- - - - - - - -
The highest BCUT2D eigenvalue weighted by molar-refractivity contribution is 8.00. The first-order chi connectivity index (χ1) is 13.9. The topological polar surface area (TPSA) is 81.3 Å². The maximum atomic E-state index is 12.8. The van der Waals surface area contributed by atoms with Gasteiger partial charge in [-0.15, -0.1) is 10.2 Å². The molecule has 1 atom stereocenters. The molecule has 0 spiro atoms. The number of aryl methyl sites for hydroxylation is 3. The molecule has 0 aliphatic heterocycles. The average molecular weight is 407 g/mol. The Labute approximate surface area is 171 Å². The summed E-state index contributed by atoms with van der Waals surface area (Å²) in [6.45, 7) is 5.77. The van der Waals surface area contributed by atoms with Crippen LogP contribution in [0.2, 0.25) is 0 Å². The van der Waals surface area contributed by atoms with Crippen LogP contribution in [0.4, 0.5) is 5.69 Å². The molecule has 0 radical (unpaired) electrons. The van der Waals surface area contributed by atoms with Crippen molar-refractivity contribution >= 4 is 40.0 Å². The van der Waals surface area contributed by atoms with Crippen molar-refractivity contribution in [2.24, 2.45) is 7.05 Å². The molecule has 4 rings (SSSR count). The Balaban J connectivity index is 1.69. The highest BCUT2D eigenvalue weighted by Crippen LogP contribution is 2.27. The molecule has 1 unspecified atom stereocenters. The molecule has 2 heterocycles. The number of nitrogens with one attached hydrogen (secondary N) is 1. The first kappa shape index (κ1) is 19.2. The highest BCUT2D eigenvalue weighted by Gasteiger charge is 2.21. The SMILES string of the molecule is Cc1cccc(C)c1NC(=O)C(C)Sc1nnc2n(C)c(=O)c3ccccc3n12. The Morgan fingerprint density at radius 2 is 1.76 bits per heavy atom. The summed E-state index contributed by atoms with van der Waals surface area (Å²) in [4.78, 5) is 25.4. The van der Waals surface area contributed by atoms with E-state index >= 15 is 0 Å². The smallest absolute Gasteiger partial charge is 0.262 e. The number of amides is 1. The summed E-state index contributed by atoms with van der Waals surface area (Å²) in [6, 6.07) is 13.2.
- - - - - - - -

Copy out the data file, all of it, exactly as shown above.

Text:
The highest BCUT2D eigenvalue weighted by molar-refractivity contribution is 8.00. The first-order chi connectivity index (χ1) is 13.9. The topological polar surface area (TPSA) is 81.3 Å². The maximum atomic E-state index is 12.8. The van der Waals surface area contributed by atoms with Gasteiger partial charge in [-0.15, -0.1) is 10.2 Å². The molecule has 1 atom stereocenters. The molecule has 0 spiro atoms. The number of aryl methyl sites for hydroxylation is 3. The molecule has 0 aliphatic heterocycles. The average molecular weight is 407 g/mol. The Labute approximate surface area is 171 Å². The summed E-state index contributed by atoms with van der Waals surface area (Å²) in [6.45, 7) is 5.77. The van der Waals surface area contributed by atoms with Crippen LogP contribution in [0.2, 0.25) is 0 Å². The van der Waals surface area contributed by atoms with Crippen LogP contribution in [0.4, 0.5) is 5.69 Å². The molecule has 0 radical (unpaired) electrons. The van der Waals surface area contributed by atoms with Crippen molar-refractivity contribution >= 4 is 40.0 Å². The van der Waals surface area contributed by atoms with Crippen molar-refractivity contribution in [2.24, 2.45) is 7.05 Å². The molecule has 4 rings (SSSR count). The Balaban J connectivity index is 1.69. The highest BCUT2D eigenvalue weighted by Crippen LogP contribution is 2.27. The molecule has 1 unspecified atom stereocenters. The molecule has 2 heterocycles. The number of nitrogens with one attached hydrogen (secondary N) is 1. The first kappa shape index (κ1) is 19.2. The highest BCUT2D eigenvalue weighted by Gasteiger charge is 2.21. The SMILES string of the molecule is Cc1cccc(C)c1NC(=O)C(C)Sc1nnc2n(C)c(=O)c3ccccc3n12. The Morgan fingerprint density at radius 2 is 1.76 bits per heavy atom. The summed E-state index contributed by atoms with van der Waals surface area (Å²) in [4.78, 5) is 25.4. The van der Waals surface area contributed by atoms with E-state index >= 15 is 0 Å². The smallest absolute Gasteiger partial charge is 0.262 e. The number of amides is 1. The summed E-state index contributed by atoms with van der Waals surface area (Å²) in [6, 6.07) is 13.2.